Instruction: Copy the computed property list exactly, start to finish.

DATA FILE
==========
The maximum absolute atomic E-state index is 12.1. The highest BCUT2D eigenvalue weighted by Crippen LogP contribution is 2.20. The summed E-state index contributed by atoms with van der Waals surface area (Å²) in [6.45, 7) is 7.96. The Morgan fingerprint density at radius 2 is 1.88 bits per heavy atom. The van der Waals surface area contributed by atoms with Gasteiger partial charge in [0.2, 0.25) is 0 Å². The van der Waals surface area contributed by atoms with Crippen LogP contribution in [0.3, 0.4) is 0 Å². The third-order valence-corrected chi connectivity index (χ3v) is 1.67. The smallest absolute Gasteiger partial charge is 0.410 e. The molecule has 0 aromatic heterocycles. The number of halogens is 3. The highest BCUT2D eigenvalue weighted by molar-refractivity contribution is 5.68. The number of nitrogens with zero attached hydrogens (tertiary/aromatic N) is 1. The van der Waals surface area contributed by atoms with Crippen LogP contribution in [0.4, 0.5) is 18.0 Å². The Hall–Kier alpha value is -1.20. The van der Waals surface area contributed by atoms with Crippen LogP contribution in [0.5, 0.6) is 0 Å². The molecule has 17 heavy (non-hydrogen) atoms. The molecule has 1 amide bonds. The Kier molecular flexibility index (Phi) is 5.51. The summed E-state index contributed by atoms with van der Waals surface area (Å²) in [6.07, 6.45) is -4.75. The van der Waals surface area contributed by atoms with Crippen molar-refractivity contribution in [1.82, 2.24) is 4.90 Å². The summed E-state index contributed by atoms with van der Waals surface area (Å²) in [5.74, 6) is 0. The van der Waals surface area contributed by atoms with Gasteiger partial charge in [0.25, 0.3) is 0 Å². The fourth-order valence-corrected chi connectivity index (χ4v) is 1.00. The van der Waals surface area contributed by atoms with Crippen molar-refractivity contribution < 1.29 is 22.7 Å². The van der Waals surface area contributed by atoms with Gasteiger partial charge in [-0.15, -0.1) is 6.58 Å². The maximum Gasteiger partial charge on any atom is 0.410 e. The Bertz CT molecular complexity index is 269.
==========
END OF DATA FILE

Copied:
The maximum absolute atomic E-state index is 12.1. The highest BCUT2D eigenvalue weighted by Crippen LogP contribution is 2.20. The summed E-state index contributed by atoms with van der Waals surface area (Å²) in [6.45, 7) is 7.96. The Morgan fingerprint density at radius 2 is 1.88 bits per heavy atom. The van der Waals surface area contributed by atoms with Gasteiger partial charge in [0.2, 0.25) is 0 Å². The van der Waals surface area contributed by atoms with Crippen LogP contribution in [0.3, 0.4) is 0 Å². The third-order valence-corrected chi connectivity index (χ3v) is 1.67. The smallest absolute Gasteiger partial charge is 0.410 e. The molecule has 0 aromatic heterocycles. The number of halogens is 3. The highest BCUT2D eigenvalue weighted by molar-refractivity contribution is 5.68. The number of nitrogens with zero attached hydrogens (tertiary/aromatic N) is 1. The van der Waals surface area contributed by atoms with Crippen LogP contribution in [0.4, 0.5) is 18.0 Å². The Hall–Kier alpha value is -1.20. The van der Waals surface area contributed by atoms with Crippen LogP contribution in [0.5, 0.6) is 0 Å². The molecule has 17 heavy (non-hydrogen) atoms. The molecule has 1 amide bonds. The Kier molecular flexibility index (Phi) is 5.51. The summed E-state index contributed by atoms with van der Waals surface area (Å²) in [6.07, 6.45) is -4.75. The van der Waals surface area contributed by atoms with Crippen molar-refractivity contribution in [1.82, 2.24) is 4.90 Å². The summed E-state index contributed by atoms with van der Waals surface area (Å²) in [5.74, 6) is 0. The van der Waals surface area contributed by atoms with Gasteiger partial charge in [0.25, 0.3) is 0 Å². The fourth-order valence-corrected chi connectivity index (χ4v) is 1.00. The van der Waals surface area contributed by atoms with Crippen molar-refractivity contribution < 1.29 is 22.7 Å². The van der Waals surface area contributed by atoms with Gasteiger partial charge in [-0.15, -0.1) is 6.58 Å². The maximum Gasteiger partial charge on any atom is 0.410 e. The Bertz CT molecular complexity index is 269.